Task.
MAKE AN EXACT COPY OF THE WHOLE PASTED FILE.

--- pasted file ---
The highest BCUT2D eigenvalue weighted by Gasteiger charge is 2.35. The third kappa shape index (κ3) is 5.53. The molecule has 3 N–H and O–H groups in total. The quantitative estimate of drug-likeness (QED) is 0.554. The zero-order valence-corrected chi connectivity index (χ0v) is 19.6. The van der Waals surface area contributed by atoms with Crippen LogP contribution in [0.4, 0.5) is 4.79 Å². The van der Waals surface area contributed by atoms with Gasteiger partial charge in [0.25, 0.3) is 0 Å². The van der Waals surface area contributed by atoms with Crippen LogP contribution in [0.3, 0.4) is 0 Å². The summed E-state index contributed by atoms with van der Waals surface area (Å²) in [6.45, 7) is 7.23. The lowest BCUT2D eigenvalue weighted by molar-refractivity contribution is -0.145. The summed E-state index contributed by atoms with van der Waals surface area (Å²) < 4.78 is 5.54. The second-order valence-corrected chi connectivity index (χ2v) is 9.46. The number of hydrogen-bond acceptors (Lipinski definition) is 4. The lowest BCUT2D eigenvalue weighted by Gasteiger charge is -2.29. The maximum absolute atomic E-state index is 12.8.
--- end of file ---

The highest BCUT2D eigenvalue weighted by Gasteiger charge is 2.35. The third kappa shape index (κ3) is 5.53. The molecule has 3 N–H and O–H groups in total. The quantitative estimate of drug-likeness (QED) is 0.554. The zero-order valence-corrected chi connectivity index (χ0v) is 19.6. The van der Waals surface area contributed by atoms with Crippen LogP contribution in [0.4, 0.5) is 4.79 Å². The van der Waals surface area contributed by atoms with Gasteiger partial charge in [0.25, 0.3) is 0 Å². The van der Waals surface area contributed by atoms with Crippen LogP contribution in [0.3, 0.4) is 0 Å². The summed E-state index contributed by atoms with van der Waals surface area (Å²) in [6.45, 7) is 7.23. The lowest BCUT2D eigenvalue weighted by molar-refractivity contribution is -0.145. The summed E-state index contributed by atoms with van der Waals surface area (Å²) < 4.78 is 5.54. The second-order valence-corrected chi connectivity index (χ2v) is 9.46. The number of hydrogen-bond acceptors (Lipinski definition) is 4. The lowest BCUT2D eigenvalue weighted by Gasteiger charge is -2.29. The maximum absolute atomic E-state index is 12.8.